But I was annoyed last night. I was annoyed by the constant interruptions that each wave of nausea brought to my conversations. I was annoyed by the hiccups that made it impossible for me to speak. I was annoyed by not being able to be in the same room with the garlic smells of dinner. I was annoyed but how much I really wanted a mojito in the hot summer evening (my friend had brought all the ingredients). And, last but not least, I was annoyed by being annoyed.

In other words, I was annoyed at myself.

My friend, Sarah, was there with her 15-month old who is running around and busy, busy, busy. She didn’t even sit down with anyone. She was chatting while chasing after him, that is if people were in chatting distance, unless anyone else was chasing after him for her and then she was just ‘watchful Mom eyes’ but still unable to sit down. I noticed that she wasn’t able to engage in the party except on its fringes, in constant pursuit of her two-legged monkey who was grabbing at all of the exciting and non-baby-proof things at his eye level.

And I know this is what it’s going to be like.

Maybe that will be fine if I don’t feel so sick all the time? (She thinks to herself) Maybe it will be fine when it’s my Little Spark who is tearing around the party and I won’t care that I can’t have a conversation because I’m too busy trying to pry a pack of incense out of his/her mouth or a cell phone out of his/her hand. It will be okay because I’ll be thrilled to finally be a Mom and this is just a Mom’s job, right? (These are weak words of consolation. I’ve got to get better at this!) Maybe it will be more than fine because it will be simply all about joy? (It will be will be all about my attitude, I’m sure.)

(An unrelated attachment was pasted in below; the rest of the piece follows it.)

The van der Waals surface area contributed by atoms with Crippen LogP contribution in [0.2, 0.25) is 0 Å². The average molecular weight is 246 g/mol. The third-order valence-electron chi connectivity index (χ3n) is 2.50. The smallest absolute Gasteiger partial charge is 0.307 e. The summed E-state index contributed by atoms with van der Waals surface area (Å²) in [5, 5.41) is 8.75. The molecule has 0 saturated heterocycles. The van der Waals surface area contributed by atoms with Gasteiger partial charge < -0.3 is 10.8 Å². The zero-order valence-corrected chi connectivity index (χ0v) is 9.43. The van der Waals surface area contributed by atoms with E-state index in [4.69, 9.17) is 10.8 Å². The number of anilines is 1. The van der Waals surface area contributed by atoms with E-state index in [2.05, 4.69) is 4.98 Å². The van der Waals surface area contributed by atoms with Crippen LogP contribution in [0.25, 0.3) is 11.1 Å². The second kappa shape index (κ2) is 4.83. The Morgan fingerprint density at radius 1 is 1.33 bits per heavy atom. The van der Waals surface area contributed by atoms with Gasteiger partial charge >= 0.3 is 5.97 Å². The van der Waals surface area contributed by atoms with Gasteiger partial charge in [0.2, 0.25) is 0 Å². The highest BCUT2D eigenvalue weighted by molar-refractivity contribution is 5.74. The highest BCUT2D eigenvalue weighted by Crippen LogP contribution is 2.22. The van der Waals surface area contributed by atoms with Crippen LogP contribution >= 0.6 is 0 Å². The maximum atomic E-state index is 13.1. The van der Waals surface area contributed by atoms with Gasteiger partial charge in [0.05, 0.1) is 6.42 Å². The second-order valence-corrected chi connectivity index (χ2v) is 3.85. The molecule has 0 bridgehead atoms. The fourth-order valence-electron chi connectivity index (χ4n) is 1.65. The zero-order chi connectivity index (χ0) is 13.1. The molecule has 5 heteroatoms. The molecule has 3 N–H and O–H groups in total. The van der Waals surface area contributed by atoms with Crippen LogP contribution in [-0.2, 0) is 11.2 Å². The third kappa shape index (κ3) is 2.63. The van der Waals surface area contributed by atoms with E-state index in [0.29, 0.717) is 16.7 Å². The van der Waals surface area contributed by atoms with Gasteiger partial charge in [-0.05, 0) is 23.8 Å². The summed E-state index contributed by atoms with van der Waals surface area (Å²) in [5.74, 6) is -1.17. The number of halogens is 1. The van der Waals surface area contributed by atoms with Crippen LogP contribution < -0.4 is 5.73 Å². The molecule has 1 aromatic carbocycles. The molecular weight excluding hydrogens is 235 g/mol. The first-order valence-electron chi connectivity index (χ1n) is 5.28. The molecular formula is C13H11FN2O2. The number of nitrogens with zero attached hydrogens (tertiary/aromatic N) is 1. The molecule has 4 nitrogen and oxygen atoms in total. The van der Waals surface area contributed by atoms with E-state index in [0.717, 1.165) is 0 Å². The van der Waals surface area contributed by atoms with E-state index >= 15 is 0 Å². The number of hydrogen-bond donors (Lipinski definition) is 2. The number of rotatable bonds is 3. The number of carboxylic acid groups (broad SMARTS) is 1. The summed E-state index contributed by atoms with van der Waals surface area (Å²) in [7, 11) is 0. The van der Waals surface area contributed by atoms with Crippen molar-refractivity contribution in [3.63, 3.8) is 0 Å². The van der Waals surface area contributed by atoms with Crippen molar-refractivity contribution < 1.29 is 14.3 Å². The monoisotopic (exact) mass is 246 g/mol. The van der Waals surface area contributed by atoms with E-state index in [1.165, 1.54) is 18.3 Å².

Until then, however, I’ll take a bit of relief from the nausea (please) and a slowing down of the hiccups (if that’s not too much ask of the pregnancy Goddesses) so that I can get on with the business of this attitude adjustment that is desperately needed.

If nothing else, this experience is reminding me once again (for the billionth time) how vital it is to be present in the moment. This is my moment and this is what it looks like. The nausea, the hiccups, the annoyance, the contemplation. It’s all part of the journey that makes this bus to Motherhood so crammed with passengers. Right. I chose this. The ticket stub is still in my hands. As I look down at it, I know it’s going to be okay.

Happily, thanks to the public announcement and lots of reaching out, I have found out that there are a lot of wonderful and compassionate women who are also on this bus who are ready to talk and share. We’re all riding the bumps (or have ridden the bumps) together.

I’ll get through this. The Goddesses will hear my plea. I’ll start to feel better. And if I don’t, I’ll still get through it, because time is on my side. It will pass. I will eventually meet this creature inside of me and it will all be worth it.


[Bullfrogs unite.]

(Excuse me, I can’t help it!)